Carolyne Crowe, Vicki Nicholls, Lucy Grieve and Hannah Yeates have developed an online resource offering parental support and information

My story

I was an equine clinician for 11 years before becoming a personal performance coach, mentor, trainer and researcher in health, wellbeing, engagement and performance of individuals and teams within the veterinary profession.

I was the first vet in my practice to get pregnant and one of the first of my group of friends from university to do so. I was in a position where the practice didn't really know what I should or shouldn't be doing and neither did I. Together we made it up as we went along and it was okay. Since then there have been others who have become pregnant and gone through maternity in the practice and many other friends have done so too. I found I was being asked a lot about what I did, how it worked for me and what my experiences were.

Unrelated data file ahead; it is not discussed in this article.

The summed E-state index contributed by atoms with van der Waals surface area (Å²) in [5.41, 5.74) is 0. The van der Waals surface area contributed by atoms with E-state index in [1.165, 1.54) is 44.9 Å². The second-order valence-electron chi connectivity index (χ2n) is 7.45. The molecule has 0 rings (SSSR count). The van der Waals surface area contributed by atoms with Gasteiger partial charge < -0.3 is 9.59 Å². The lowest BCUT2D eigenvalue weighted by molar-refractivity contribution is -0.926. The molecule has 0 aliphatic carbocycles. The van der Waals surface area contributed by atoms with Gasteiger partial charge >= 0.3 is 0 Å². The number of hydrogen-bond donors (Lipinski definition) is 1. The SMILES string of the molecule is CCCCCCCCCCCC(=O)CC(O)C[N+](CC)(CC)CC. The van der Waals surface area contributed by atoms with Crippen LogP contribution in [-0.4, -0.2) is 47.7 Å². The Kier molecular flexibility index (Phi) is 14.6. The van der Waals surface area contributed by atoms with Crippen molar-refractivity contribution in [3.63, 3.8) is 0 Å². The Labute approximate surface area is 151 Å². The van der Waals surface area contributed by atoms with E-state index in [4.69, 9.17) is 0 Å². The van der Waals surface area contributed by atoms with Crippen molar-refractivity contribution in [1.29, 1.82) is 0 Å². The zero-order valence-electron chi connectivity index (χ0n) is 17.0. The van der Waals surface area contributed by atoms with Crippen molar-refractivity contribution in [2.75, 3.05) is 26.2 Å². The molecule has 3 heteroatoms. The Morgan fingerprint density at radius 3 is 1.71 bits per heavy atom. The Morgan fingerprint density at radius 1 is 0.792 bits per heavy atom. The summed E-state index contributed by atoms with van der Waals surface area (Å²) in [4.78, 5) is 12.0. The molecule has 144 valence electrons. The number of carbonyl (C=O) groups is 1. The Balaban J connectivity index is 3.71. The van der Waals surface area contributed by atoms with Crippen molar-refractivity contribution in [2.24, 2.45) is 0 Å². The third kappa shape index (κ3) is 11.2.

Although there is an abundance of information in books and on the internet about being pregnant and about working while pregnant, I didn't feel there was much about being a pregnant vet. The work we do has its own set of risks, pressures and difficulties and some of these are enhanced when you become pregnant. I will never forget the look on my midwife's face when I lifted my top and showed her a perfect hoof print on my left abdomen. Luckily, I was only 12 weeks pregnant and my daughter was fine, but it was the first time that I took stock and had that moment of realisation that I wasn't super-human and that there was something more important than my bravado that I was responsible for.